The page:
Is Memory Foam Toxic?
Last Updated On November 1st, 2018
According to some sleep experts, we need to be careful about the materials that we sleep on. Adults will spend on average 8 hours per night in bed asleep, so being connected to a mattress that is bad for your health is the last thing anybody would want. Nowadays, most mattresses are created using human-made products, many of which involve the use of chemicals, machine manufacturing processes and flame retardants. Although some of these ingredients are critical in the manufacturing process, and even for the necessity of creating a flame retardant product, they could, in fact, be harming your health.
For thousands of years, our ancestors have slept on pillows and beds on the ground, and on top of natural materials like buckwheat or wool. It’s only been in the past few decades that we’ve used newer materials like foam and other artificial mattresses. The question is, are these new mattresses safe to use? The debate is still ongoing, but some believe that the adhesives and foam used in many mattresses could pose a risk to some individuals.
In this article, we will discuss one such material, which is the much-loved memory foam mattress. These are hugely popular and always in strong demand. Not only have prices come down in recent years, but they are also without doubt extremely comfortable to sleep on, and particularly useful for people with back problems or some other specific need. Let’s take a more in-depth look into this type of foam mattress now, and the impact on our health:
What Is Memory Foam?
Memory foam is so-called because of its contouring properties whereby rather than compressing directly down under your weight it flexes to surround you. Once you stand up there is a slight imprint of our body which will slowly fade away, hence the phrase ‘memory’ foam.
This type of foam is created using viscoelastic polyurethane foam, which is a low-resilience foam that allows the molecules to contour and twist under force rather than compress directly downwards.
There is also a less common form known as high-density memory foam which works not based just on the weight of your body, but also the heat. Unlike the traditional foam which contours to your body in a few seconds, higher-density memory foam warms up and softens from your body heat, molding to your shape in a few minutes.
Memory Foam and Polyurethane Foam Components
Have you ever wondered what your mattress is made of and whether its safe for you to be sleeping on night after night? Well, memory foam mattresses are typically made using two core components which are polyurethane foam, and then the fabric cover.
Generally, the thick layers of foam which make up the core mattress are wrapped in a fabric cover, typically natural bamboo cotton or perhaps a New Zealand wool blend which is then flameproofed to meet the federal safety laws for mattresses. The mattress cover is more commonly some form of polyester, quilted wool, or premium cotton, however, we will save this topic for a different article.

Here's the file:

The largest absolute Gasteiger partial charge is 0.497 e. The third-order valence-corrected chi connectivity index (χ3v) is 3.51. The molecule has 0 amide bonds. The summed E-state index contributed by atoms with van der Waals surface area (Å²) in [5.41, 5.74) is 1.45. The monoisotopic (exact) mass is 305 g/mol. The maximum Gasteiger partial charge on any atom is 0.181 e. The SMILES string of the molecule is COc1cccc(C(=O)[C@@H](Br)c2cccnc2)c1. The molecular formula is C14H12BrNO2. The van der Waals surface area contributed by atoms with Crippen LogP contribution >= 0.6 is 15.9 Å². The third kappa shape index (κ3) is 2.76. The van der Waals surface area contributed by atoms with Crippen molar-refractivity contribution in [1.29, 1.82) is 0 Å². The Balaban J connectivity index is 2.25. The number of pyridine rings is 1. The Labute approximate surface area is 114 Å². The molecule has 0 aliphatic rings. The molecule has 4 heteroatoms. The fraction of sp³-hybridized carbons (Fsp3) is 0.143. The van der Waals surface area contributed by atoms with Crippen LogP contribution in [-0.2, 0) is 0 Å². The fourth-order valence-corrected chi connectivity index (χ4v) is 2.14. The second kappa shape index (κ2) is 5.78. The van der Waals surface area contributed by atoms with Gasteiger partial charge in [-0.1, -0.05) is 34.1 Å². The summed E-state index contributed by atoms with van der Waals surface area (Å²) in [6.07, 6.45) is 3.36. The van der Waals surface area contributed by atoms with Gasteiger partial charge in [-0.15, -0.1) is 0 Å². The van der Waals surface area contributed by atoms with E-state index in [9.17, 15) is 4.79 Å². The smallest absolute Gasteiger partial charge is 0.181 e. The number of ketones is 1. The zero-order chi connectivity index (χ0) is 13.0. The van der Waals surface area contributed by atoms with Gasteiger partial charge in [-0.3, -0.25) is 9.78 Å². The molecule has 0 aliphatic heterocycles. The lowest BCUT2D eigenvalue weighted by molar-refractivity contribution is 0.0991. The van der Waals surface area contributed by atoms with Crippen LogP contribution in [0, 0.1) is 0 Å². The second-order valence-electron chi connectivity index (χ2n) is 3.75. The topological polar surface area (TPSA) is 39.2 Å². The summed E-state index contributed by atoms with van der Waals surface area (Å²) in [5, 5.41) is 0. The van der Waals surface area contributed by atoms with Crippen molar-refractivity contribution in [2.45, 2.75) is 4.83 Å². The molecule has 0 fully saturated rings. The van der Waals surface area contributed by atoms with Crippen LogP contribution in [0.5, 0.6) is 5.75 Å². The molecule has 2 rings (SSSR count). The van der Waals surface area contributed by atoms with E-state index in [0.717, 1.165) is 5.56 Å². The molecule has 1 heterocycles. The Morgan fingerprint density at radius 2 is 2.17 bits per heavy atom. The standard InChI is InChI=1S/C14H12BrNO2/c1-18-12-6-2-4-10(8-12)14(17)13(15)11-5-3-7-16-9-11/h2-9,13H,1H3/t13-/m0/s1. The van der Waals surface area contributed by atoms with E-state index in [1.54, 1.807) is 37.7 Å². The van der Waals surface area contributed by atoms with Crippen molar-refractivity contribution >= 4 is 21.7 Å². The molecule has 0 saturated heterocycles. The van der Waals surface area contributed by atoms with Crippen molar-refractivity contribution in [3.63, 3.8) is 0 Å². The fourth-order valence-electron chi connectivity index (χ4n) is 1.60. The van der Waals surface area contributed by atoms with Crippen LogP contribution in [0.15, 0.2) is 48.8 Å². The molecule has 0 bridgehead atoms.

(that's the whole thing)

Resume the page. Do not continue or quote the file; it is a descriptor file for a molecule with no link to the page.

Depending on the manufacturer or model range, the polyurethane foam mattress layers might also include other ingredients to reduce the toxicity and gear it more towards a plant-infused mattress. For example, the foam may be infused with green tea, charcoal, copper, graphite, castor oil, and many more natural extracts. Each of these has their benefits and of course, will impact the price, longevity, cooling properties, and comfort.
Furthermore to the above, here are the more common ingredients, and more importantly, these are the less advertised ingredients which can potentially be more hazardous than we’d like:
- Polyols – These are the binding ingredient used in the foam. Typically it’s created out of petroleum oil-derived components, but it’s also possible to build it using natural sources such as castor beans or soybeans. However, most brands use petroleum oil-derived Polyols because they are cheaper.
- Diisocyanates – This ingredient causes the reaction of the Polyols and the blowing agents to produce the polyurethane foam that is needed for memory foam mattresses. TDI is regarded as the more toxic and dangerous option, while MDI is the least hazardous isocyanate and therefore could be preferable.
- Blowing Agents – This ingredient is critical for the reaction to create the foam. A blowing agent is a substance that is capable of producing the cellular structure via a foaming process. Often water, HFC or CFCs have been used as blowing agents.
Flame Retardants In Memory Foam
According to some people, many of the ingredients in memory foam are potentially harmful. However, it’s impossible to know specifically what components are used in each mattress because these are trade secrets which allow them to differentiate their products from the competition.